Resources for Afghanistan Veterans

Veterans from all eras are reacting to the U.S. withdrawal from Afghanistan and the takeover by the Taliban. Veterans of the Afghanistan conflict may be having a variety of strong reactions.

You are not alone.

Veterans may question the meaning of their service or whether it was worth the sacrifices they made. They may feel moral distress about experiences they had during their service. It’s normal to feel this way. Talk with your friends and family, reach out to battle buddies, connect with a peer-to-peer network, or sign up for mental health services. See below for a list common reactions and coping advice.

USF student-veterans can contact CAPS for support or request a consultation with a Veterans Administration representatative. See the drop-down below for additional resources.

In reaction to events in Afghanistan, veterans may

  • Feel frustrated, sad, or helpless
  • Experience grief or distress
  • Feel angry or betrayed
  • Experience an increase in mental health symptoms, such as symptoms of PTSD or depression
  • Sleep poorly
  • Drink more alcohol or use more drugs
  • Try to avoid all reminders or media
  • Shy away from social situations
  • Have more military and homecoming memories

Veterans may question the meaning of their service or whether it was worth the sacrifices they made. They may feel more moral distress about experiences they had during their service.

Veterans may feel like they need to expect and/or prepare for the worst. For example, they may

  • Become overly protective, vigilant, and guarded
  • Become preoccupied by danger
  • Feel a need to avoid being shocked by, or unprepared for, what may happen in the future

Feeling distress is a normal reaction to difficult events and situations. It can be helpful to let yourself feel those feelings rather than try to avoid or deny them. Often, these feelings will naturally run their course. If they continue without easing up or if you feel overwhelmed by them, the suggestions below can be helpful.

  • Stick to Your Routines. It can be helpful to stick to a schedule for when you sleep, eat, work, and do other day-to-day activities. Try to do some of the normal things, without pushing yourself too hard.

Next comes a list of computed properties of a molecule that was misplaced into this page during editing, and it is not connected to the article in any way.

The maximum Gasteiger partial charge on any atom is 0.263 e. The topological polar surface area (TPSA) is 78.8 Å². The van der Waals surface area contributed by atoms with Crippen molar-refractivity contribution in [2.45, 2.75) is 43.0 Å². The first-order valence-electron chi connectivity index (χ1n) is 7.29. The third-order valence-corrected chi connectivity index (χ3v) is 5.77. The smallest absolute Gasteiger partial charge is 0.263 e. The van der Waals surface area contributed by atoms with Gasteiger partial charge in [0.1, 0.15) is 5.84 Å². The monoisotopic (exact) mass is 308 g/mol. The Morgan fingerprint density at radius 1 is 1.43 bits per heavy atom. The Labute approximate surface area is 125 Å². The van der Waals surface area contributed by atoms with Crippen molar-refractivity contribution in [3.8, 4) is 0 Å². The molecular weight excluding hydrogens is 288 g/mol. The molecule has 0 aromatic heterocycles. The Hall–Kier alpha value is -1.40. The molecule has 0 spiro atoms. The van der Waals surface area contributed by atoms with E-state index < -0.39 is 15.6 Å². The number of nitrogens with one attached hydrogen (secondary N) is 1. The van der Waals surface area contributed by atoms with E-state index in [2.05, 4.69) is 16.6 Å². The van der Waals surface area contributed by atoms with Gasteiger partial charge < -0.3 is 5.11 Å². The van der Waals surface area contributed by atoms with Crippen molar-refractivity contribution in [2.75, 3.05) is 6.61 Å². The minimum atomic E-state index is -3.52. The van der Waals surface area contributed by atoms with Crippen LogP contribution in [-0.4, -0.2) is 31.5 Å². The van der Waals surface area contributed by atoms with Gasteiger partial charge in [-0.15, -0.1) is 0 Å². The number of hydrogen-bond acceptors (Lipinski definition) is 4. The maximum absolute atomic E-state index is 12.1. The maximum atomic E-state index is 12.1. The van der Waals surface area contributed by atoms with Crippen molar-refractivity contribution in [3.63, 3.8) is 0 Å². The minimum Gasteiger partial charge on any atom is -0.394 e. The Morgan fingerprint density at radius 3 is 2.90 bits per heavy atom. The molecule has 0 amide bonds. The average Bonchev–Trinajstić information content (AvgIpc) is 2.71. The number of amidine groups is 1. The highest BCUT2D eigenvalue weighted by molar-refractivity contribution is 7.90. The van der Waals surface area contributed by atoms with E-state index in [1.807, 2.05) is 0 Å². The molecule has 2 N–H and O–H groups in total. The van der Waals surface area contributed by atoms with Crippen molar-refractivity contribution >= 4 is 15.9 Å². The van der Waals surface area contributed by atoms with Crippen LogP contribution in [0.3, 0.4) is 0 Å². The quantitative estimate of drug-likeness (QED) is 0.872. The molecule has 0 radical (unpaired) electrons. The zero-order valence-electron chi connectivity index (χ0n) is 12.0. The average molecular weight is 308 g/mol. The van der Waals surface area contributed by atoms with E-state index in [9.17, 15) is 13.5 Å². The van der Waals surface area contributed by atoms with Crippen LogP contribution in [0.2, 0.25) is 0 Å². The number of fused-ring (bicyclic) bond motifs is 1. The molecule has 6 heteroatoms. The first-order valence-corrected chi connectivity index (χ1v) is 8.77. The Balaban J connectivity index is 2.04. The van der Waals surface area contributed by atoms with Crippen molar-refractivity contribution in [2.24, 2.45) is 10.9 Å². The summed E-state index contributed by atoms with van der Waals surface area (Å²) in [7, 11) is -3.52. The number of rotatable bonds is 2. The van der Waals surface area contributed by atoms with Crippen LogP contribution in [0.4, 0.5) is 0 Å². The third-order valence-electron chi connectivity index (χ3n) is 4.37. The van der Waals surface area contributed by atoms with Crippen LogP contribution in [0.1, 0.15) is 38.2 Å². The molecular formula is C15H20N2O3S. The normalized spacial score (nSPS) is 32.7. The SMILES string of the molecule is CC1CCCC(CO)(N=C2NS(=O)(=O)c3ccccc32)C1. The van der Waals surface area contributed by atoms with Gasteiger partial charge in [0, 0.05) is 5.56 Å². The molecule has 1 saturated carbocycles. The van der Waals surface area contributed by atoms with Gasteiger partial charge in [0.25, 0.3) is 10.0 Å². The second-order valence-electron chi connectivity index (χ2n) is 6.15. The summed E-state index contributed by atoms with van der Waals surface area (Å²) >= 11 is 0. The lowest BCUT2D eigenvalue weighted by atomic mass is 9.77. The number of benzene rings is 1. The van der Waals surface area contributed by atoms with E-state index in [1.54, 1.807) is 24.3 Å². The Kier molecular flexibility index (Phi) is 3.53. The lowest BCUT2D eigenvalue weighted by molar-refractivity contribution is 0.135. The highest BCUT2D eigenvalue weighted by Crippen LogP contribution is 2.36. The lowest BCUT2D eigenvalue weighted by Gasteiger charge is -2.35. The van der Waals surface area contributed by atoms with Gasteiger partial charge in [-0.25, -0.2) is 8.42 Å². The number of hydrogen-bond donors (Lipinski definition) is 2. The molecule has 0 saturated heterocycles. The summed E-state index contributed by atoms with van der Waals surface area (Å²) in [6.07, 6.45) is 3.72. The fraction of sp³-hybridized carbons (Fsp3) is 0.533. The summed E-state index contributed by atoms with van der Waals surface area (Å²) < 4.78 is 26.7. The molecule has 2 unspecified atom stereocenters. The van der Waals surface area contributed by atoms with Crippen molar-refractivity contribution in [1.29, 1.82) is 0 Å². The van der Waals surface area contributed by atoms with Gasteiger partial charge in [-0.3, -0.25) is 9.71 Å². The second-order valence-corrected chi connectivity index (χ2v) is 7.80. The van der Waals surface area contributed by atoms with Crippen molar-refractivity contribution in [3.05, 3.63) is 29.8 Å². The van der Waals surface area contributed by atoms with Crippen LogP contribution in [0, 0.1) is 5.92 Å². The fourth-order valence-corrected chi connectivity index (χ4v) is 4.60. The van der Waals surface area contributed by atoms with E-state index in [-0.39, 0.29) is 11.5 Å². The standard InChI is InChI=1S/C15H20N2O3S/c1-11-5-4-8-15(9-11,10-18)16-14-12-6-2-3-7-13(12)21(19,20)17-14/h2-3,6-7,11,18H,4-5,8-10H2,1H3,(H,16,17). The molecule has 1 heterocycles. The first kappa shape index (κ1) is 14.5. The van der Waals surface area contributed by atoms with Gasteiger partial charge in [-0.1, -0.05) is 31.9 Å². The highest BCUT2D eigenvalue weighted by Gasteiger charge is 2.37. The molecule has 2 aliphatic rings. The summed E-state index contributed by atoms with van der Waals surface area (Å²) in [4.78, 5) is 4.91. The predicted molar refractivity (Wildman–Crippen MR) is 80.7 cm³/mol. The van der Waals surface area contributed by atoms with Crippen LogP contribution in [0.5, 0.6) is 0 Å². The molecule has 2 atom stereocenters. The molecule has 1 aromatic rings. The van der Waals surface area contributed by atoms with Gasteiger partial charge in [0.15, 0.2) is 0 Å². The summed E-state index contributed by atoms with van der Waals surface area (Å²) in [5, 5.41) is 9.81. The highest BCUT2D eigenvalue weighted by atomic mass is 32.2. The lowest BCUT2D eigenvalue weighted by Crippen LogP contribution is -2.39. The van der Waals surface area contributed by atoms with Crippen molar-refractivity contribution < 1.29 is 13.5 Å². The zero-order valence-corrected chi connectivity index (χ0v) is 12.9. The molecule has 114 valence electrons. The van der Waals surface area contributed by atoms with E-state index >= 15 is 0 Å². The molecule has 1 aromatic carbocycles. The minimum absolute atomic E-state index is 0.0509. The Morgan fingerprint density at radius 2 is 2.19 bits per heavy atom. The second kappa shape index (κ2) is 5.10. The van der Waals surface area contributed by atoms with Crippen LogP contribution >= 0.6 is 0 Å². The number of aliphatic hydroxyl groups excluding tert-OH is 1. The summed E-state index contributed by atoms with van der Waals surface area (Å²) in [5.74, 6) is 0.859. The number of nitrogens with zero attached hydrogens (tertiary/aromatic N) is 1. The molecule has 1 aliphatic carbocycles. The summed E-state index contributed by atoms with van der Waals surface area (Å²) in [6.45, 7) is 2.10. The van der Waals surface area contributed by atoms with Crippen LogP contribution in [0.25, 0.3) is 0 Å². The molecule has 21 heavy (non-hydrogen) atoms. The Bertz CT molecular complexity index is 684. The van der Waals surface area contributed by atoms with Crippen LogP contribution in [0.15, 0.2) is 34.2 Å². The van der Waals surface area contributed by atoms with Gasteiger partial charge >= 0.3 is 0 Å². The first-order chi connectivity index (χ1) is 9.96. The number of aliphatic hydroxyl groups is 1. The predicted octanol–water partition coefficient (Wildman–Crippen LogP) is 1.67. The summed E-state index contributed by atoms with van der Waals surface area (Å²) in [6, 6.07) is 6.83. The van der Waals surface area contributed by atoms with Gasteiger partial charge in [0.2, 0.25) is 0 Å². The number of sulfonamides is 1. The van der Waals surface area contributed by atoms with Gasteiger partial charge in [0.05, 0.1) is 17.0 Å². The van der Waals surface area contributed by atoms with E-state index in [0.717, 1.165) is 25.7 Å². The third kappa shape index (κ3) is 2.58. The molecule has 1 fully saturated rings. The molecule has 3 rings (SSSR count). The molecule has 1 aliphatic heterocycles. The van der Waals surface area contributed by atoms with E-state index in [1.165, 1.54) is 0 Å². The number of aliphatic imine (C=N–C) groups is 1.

• Practice Good Self-Care. Taking care of yourself is always important, but especially during the more difficult times. Eating healthy, getting enough sleep, listening to music, exercising, practicing deep breathing, spending time in nature or with animals, journaling, or reading inspirational texts are some ways to take care of yourself.
  • Engage in Positive Activities. Engage in positive and healthy activities, even if you don't feel like it. Doing things such as pursuing hobbies, spending time with people, completing tasks, and exercising can help you cope. Be patient if the things that used to feel good don't feel as good right now; it may take some time. Do them anyhow, while giving yourself some slack as well.
  • Focus on the Present: It can be helpful to look at what you can do today and take things one step at a time. Sometimes looking at the bigger picture or trying to look too far into the future can be overwhelming.
  • Find Meaning: Are there things you can do that are meaningful? This can be as an individual, with friends or family, as part of a religious or spiritual practice, with fellow veterans, or in your community. Such activities won’t change the past or the things you can’t control, but they can put you in touch with values and meaning and reduce distress.
  • Stay Connected. Spend time with people who give you a sense of security, calm, or happiness, or those who best understand what you are going through. Talking about your feelings and experiences with a trusted person can help and shows the strength to be vulnerable.
  • Limit Media Exposure. Limit how much news you take in if media coverage is increasing your distress. Written news may be less triggering than photos or video.
  • Examine Your Way of Thinking: Are your thoughts distorted or extreme? It may be helpful to look at the nuances rather than go with black-and-white or catastrophic thinking.
  • Use a mobile app. Consider one of the Veterans Administration’s self-help apps, such as PTSD Coach, which has tools that can help you deal with common reactions like, stress, sadness, and anxiety. You can also track your symptoms over time.
  • Seek Professional Support: It takes strength to open up and ask for help. Many veterans benefit from talking to a therapist, joining a therapy or support group, or talking to a religious leader. It's especially important to reach out if you are having thoughts of suicide. If you are a a USF student-veteran, you can call CAPS to set up an appointment, or call the All Hours line (855-531-0761) any time. See the "Crisis Support & Resources" drop-down for additional resources.


Crisis Resources

  • CAPS All Hours Line: Call (855) 531-0761 any time for support, crisis assistance, or consultation. Available to USF students with an urgent need to talk to a therapist and USF affiliates concerned about a USF student's mental health and needing consultation.
  • Veterans Administration Medical Centers: For emergency mental health care, you can go directly to your local VA medical center 24/7, regardless of your discharge status or enrollment in other VA health care.
  • Veterans Crisis Line: If you are having thoughts of suicide or other crisis issues, call 1-800-273-8255, then PRESS 1, or visit for information on calling, texting, or chatting with a counselor.

Other Resources